As a part of her early career, Nataliya analyzed the financial performance of fashion companies. She realized that brands with mediocre e-commerce websites performed poorly in comparison to businesses that invested in their digital presence.
This discovery brought Nataliya to a career path that she never considered as an Economics major. So, she signed up for a User Interface/User Experience (UI/UX) bootcamp where she discovered the beauty of thoughtful design.
“It really changed my perception,” Nataliya said. “I learned how User Experience impacts our day-to-day lives.”
Shortly after, Nataliya started looking for a job, but she was still very young and new to the industry. After many attempts and applications, she was ecstatic to receive a response from New York City’s top e-commerce agency.
“Just getting an interview with them was awesome,” Nataliya said. “It was my dream to work at a place like that.” She received a job offer the next day.
After just over three years at the agency, Nataliya became their UI/UX Design Lead. She worked with dozens of top brands, including Hugo Boss, O’Neill, Marchessa, and Nouvel Heritage.
Eventually, Nataliya decided to strike out on her own and launched her business. Now, her agency, Verk Studio, is working with premium fashion and e-commerce brands. How did she do it?
You need agency experience. Working at a top design agency for three years was incredibly important to gain experience. I’ve been dealing with many brands, learning about various styles, and how to work with different clients who each have unique expectations. You have to understand how agencies work, starting with task management and presenting projects to clients, to creating design layouts, including website interfaces and visual elements. Being a great digital designer working on one brand is very different from running your own agency and working in a team.
Build your network and portfolio. Go to industry meetups, interact with developers and other experts in your professional ecosystem, as well as potential clients. If you deliver and showcase high quality work, freelance gigs will come your way naturally. It definitely helps if you are close to sales people. Some clients don’t have the budget to hire a big agency, but they still need someone to design projects. Sales people can recommend you for leads that aren’t a fit for them. And you can use these kinds of opportunities to build your own business portfolio.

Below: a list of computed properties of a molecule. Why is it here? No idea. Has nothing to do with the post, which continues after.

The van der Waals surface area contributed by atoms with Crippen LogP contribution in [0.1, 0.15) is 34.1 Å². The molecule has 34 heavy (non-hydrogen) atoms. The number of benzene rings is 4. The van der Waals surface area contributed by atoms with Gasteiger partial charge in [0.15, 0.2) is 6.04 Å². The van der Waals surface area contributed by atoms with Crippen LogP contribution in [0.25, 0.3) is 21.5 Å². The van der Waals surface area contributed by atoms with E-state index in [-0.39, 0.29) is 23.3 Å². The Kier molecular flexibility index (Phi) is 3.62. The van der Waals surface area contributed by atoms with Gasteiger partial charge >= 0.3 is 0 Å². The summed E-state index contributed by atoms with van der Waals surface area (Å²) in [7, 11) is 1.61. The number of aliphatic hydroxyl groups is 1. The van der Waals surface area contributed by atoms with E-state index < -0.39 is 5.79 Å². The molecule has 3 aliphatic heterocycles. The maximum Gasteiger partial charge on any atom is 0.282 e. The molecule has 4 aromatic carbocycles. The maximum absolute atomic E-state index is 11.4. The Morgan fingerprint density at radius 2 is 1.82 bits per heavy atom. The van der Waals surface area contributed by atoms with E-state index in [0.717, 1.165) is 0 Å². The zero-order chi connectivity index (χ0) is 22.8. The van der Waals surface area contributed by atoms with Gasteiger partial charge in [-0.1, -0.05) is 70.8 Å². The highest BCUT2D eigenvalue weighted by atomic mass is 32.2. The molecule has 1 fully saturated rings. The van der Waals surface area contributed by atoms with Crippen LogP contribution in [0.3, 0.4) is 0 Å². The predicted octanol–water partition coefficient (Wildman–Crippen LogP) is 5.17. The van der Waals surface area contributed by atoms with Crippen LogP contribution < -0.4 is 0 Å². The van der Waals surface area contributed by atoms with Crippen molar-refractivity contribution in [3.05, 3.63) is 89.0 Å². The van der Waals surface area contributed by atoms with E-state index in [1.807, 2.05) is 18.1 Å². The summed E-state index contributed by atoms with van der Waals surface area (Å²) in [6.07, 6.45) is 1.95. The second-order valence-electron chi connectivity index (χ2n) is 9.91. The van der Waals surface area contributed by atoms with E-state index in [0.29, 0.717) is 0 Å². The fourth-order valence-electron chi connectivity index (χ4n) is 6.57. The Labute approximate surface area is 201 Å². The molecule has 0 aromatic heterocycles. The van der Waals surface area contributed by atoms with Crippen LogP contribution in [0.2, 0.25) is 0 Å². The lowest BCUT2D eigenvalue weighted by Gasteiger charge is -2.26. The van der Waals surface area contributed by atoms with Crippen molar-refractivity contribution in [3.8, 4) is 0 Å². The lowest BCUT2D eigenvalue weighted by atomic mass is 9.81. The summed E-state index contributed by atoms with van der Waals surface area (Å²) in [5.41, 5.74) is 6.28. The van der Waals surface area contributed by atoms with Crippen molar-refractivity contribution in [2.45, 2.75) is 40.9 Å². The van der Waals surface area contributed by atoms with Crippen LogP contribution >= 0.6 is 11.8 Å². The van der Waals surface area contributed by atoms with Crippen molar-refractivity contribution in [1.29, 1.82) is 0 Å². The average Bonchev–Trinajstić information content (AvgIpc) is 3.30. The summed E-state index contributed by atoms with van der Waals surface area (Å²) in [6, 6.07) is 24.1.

Secure your future before stepping into the unknown. When I left my stable job at the agency I felt I had too much work, and new project opportunities were often knocking on the door. In addition to my full-time job, I had one client on retainer, as well as several smaller one-off design projects. Whether you need to launch your own business or not depends on how much money you make as a freelancer. The key is to have at least one or two clients on retainer so that you can have a more stable revenue stream.
Learn to be your own manager. I think that my success partially comes from the fact that I am really good at managing my own projects, timeline, and deliverables. When you come from a creative environment and launch your own business, you have to be very organized. You shouldn’t miss deadlines — especially the ones you set yourself. You also need to have a clear and realistic timeline or task management board that you can share with your clients. This way everyone is on the same page concerning who is accountable for each task and when each item is due.
Know your competitive advantages. Sometimes you can lower prices if you want to get your foot in the door, but at the end of the day you need to do great work and stand out. I always try to be an extension of my client’s company as opposed to merely a service provider. Yes, I am a designer, but I try to understand what kind of problems they face and what I can do to help them. I always go the extra mile. It’s about anticipating what people need versus what they want.